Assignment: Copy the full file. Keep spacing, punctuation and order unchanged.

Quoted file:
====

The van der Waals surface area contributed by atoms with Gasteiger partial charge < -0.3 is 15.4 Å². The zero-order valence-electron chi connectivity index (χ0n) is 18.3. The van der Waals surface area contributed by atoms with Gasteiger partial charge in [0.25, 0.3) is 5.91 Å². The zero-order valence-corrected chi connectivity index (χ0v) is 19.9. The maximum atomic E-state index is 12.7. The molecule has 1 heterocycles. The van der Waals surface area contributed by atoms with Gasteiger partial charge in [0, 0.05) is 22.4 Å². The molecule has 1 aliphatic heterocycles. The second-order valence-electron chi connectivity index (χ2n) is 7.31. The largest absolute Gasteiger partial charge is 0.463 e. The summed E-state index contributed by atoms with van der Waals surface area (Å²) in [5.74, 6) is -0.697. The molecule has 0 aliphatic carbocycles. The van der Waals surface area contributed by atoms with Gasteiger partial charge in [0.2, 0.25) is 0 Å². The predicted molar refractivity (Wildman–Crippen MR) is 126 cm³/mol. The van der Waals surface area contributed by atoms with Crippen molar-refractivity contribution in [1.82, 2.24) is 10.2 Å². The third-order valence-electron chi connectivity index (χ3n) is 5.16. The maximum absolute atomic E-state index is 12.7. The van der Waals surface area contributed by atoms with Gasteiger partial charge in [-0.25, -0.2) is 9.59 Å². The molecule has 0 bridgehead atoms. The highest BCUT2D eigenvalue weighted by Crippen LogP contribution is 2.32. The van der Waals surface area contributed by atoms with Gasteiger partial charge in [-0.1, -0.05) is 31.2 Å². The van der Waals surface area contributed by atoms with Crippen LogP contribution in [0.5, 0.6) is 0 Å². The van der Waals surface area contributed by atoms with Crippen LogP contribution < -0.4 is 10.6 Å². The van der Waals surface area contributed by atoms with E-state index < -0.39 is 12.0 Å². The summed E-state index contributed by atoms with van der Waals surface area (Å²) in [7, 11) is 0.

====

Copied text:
The van der Waals surface area contributed by atoms with Gasteiger partial charge < -0.3 is 15.4 Å². The zero-order valence-electron chi connectivity index (χ0n) is 18.3. The van der Waals surface area contributed by atoms with Gasteiger partial charge in [0.25, 0.3) is 5.91 Å². The zero-order valence-corrected chi connectivity index (χ0v) is 19.9. The maximum atomic E-state index is 12.7. The molecule has 1 heterocycles. The van der Waals surface area contributed by atoms with Gasteiger partial charge in [0, 0.05) is 22.4 Å². The molecule has 1 aliphatic heterocycles. The second-order valence-electron chi connectivity index (χ2n) is 7.31. The largest absolute Gasteiger partial charge is 0.463 e. The summed E-state index contributed by atoms with van der Waals surface area (Å²) in [5.74, 6) is -0.697. The molecule has 0 aliphatic carbocycles. The van der Waals surface area contributed by atoms with Gasteiger partial charge in [0.2, 0.25) is 0 Å². The predicted molar refractivity (Wildman–Crippen MR) is 126 cm³/mol. The van der Waals surface area contributed by atoms with Crippen molar-refractivity contribution in [1.82, 2.24) is 10.2 Å². The third-order valence-electron chi connectivity index (χ3n) is 5.16. The maximum absolute atomic E-state index is 12.7. The van der Waals surface area contributed by atoms with Gasteiger partial charge in [-0.25, -0.2) is 9.59 Å². The molecule has 0 bridgehead atoms. The highest BCUT2D eigenvalue weighted by Crippen LogP contribution is 2.32. The van der Waals surface area contributed by atoms with Gasteiger partial charge in [-0.1, -0.05) is 31.2 Å². The van der Waals surface area contributed by atoms with Crippen LogP contribution in [0.5, 0.6) is 0 Å². The van der Waals surface area contributed by atoms with Crippen LogP contribution < -0.4 is 10.6 Å². The van der Waals surface area contributed by atoms with E-state index < -0.39 is 12.0 Å². The summed E-state index contributed by atoms with van der Waals surface area (Å²) in [7, 11) is 0.